Coalition Continues Push for Workplace Flexibility

Seeks Support for Ability to Work Independently

As the 2019 legislative session gets underway, a California Chamber of Commerce-led coalition is continuing its efforts to develop a proposal supporting the ability of workers to work independently.

The coalition explains through its website at why state lawmakers need to take action regarding the California Supreme Court ruling that created a one-size-fits-all test for deciding who is an independent contractor (Dynamex Operations West v. Superior Court (2018) 4 Cal.5th 903).

With the variety of industries and independent contractors affected, the test used by the court in Dynamex simply does not work.

Impact of Dynamex

California is estimated to have nearly 2 million residents who choose to work as independent contractors. That figure is a conservative one as the 2018 U.S. Bureau of Labor Statistics Economic Release did not include the number of individuals who supplement their income with online platforms.

Independent contractors work in many industries, including health care, education, financial planning, agriculture, beauty, creative fields (filmmaking, editors, writers), technology development, insurance, construction, on-demand marketplace and transportation.

As many employers know, in April 2018, the California Supreme Court issued a significant decision in Dynamex that completely changed the way in which an individual is classified as an independent contractor versus an employee in this state.

The court abandoned a long-established test previously adopted by the court in a 1989 decision. This previous approach weighed multiple factors in their totality to account for the variety of California industries and professions, as well as diversity of California’s workers.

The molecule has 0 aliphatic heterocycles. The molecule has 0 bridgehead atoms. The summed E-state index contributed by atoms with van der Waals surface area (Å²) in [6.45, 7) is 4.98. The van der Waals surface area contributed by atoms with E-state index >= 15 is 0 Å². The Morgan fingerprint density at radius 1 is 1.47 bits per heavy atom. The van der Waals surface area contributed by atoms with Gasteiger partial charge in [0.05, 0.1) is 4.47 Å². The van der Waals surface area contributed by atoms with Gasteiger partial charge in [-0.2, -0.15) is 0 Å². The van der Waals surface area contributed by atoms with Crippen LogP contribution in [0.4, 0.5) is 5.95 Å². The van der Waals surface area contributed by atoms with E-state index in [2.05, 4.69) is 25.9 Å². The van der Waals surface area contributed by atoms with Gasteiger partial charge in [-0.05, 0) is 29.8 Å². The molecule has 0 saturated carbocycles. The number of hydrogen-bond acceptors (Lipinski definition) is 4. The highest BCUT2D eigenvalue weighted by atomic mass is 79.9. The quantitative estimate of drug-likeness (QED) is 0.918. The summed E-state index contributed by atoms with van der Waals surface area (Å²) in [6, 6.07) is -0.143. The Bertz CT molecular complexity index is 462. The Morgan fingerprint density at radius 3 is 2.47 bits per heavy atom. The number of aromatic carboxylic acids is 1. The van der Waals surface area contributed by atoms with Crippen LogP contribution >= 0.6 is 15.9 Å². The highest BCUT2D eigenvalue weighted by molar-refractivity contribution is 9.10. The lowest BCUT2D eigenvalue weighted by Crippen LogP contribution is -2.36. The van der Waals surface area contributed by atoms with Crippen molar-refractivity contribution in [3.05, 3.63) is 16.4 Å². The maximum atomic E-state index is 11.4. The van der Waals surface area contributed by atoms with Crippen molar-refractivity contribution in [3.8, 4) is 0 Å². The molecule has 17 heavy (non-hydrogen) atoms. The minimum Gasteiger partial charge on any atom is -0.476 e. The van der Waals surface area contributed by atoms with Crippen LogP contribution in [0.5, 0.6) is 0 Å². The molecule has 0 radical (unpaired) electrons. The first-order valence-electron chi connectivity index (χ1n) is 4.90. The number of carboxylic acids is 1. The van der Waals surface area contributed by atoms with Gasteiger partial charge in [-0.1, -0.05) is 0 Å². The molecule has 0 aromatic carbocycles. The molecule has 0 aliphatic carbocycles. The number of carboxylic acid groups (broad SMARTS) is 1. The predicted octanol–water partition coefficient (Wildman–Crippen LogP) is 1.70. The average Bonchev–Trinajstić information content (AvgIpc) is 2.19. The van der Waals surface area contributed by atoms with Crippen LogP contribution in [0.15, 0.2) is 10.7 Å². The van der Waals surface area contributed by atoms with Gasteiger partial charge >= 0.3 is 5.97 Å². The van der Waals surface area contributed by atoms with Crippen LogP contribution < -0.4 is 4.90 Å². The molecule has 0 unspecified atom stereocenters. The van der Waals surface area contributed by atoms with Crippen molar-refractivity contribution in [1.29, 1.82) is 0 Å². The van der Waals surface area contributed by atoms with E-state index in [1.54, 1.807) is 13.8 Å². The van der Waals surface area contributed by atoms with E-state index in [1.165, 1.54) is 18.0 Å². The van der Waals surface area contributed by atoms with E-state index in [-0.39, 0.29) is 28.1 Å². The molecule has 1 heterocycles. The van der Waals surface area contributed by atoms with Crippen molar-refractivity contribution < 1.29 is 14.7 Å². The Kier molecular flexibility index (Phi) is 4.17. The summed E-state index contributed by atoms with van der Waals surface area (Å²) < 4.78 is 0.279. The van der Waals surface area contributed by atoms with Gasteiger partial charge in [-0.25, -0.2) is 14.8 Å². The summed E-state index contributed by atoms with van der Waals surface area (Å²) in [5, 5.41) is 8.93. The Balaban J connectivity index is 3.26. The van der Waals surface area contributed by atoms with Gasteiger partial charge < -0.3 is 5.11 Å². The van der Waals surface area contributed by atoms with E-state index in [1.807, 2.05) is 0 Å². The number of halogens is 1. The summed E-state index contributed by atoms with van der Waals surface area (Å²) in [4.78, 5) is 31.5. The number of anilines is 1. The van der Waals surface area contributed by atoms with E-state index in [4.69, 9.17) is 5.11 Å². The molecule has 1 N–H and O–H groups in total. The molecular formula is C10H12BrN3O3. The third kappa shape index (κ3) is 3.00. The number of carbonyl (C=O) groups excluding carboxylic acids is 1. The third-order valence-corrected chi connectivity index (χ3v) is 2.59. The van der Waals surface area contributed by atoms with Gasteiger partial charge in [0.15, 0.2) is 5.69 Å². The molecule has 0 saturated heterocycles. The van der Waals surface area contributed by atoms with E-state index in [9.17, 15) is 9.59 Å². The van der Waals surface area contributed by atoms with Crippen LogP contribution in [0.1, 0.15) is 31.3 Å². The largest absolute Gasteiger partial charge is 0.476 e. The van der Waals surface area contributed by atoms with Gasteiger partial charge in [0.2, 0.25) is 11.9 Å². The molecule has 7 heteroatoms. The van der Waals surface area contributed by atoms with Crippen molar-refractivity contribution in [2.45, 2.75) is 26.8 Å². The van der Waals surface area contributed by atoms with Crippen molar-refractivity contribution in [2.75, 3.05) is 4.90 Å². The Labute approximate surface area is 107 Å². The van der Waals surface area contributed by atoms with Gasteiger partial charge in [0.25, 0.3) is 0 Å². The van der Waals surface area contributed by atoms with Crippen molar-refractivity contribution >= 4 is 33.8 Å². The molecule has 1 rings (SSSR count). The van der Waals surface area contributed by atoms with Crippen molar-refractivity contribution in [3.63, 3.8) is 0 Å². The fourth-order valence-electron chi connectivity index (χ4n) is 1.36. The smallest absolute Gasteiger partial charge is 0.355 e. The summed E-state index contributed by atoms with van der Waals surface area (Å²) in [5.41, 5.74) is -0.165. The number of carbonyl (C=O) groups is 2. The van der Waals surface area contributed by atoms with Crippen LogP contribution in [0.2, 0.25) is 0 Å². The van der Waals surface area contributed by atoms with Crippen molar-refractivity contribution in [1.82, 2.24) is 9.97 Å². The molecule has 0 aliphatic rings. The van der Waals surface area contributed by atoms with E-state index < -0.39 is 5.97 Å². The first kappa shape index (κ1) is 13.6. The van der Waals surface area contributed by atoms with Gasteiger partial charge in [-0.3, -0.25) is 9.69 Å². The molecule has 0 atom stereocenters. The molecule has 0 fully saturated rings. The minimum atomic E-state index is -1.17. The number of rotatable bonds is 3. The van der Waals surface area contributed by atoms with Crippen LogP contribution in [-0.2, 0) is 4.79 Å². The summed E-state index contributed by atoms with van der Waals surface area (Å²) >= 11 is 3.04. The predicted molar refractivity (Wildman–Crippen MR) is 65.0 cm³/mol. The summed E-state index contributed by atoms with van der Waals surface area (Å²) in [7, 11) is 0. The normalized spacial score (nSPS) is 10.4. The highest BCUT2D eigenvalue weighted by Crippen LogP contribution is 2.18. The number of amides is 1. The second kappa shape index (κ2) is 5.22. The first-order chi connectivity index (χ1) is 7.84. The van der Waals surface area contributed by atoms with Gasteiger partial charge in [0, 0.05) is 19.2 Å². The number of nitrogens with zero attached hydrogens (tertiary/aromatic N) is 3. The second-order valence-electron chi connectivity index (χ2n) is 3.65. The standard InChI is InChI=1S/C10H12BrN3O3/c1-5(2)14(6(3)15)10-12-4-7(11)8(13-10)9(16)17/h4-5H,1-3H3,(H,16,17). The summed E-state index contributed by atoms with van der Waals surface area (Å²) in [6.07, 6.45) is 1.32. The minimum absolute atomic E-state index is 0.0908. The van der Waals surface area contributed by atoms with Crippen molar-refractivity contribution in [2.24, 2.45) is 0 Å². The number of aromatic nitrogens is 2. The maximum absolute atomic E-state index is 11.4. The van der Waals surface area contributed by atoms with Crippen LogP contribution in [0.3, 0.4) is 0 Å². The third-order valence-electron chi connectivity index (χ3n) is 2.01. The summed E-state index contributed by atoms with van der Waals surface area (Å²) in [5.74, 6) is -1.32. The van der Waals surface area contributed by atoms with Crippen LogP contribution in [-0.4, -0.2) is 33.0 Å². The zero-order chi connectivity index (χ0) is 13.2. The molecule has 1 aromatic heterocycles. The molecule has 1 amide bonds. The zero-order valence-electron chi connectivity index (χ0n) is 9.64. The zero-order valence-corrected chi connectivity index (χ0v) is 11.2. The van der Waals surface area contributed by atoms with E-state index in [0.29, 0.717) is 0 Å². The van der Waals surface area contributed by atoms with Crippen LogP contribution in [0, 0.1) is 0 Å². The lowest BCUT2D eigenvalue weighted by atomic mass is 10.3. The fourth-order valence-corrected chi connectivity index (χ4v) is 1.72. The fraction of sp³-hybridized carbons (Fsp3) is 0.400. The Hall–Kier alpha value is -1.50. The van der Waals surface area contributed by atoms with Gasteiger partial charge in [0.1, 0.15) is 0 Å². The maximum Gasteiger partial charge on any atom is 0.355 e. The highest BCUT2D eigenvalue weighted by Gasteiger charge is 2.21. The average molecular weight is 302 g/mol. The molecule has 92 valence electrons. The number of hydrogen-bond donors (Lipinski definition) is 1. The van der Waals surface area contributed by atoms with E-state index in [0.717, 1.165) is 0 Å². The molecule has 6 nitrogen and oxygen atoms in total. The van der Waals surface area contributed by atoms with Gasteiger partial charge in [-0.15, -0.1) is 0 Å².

Under Dynamex, the court presumes that a worker is an employee unless the hiring entity establishes all three of this one-size-fits-all test. This test is referred to as the “ABC Test.”

Under the ABC Test, an individual is presumed to be an employee, unless the company can prove all of the following:

A. That the worker is free from control and direction of the hiring entity in connection with the performance of the work, both under the contract for the performance of the work and in fact; and

B. That the worker performs work that is outside the usual course of the hiring entity’s business; and

C. That the worker is customarily engaged in an independently established trade, occupation or business of the same nature as the work performed.

The “ABC Test” has never before existed in California. It is the most restrictive form of the ABC Test, and the Dynamex decision marks the first time in U.S. history that any form of the ABC Test has been imposed by a court without any legislative approval.

For more background information, see the article at

Coalition Activities

Due to the enormous impact of the Dynamex decision, the coalition is rapidly and continuing to grow. The I’m Independent Coalition currently consists of more than 3,000 members, including businesses, independent contractors and industry associations.

The coalition has convened:

• Four separate roundtables across the state during the fall that were attended by nearly 150 independent contractors and small business owners.

• Thirty town hall and coffee meetings with legislators and/or legislative staff members.

• Six in-district meetings with new legislators.

• Sent more than 6,000 emails to legislators urging action.

Get Involved

The coalition and CalChamber will continue to work diligently as the session progresses, seeking legislation that modernizes California’s labor laws in ways that preserve the flexibility independent contractors value while improving the quality and security of independent work.

To get involved, please visit or contact CalChamber directly at (916) 444-6670.

Staff Contact: Laura Curtis

Previous articleMore Questions on Carbon Tax Proposal
Next articleHeat Illness Prevention in Indoor Workplaces
Laura E. Curtis served as a CalChamber policy advocate from December 2017 to March 4, 2020. She specialized in labor and employment, workers’ compensation, and regulatory reform issues. Before joining the CalChamber policy team, she was a labor and employment attorney counseling clients on subjects including wage-and-hour disputes, harassment, discrimination, retaliation, Private Attorneys General Act (PAGA) claims, and administrative agency compliance. Curtis holds a B.A. in communications with a minor in political science from the University of California, San Diego. She earned a J.D. from Santa Clara University School of Law, where she worked on the International Law Journal. See full bio.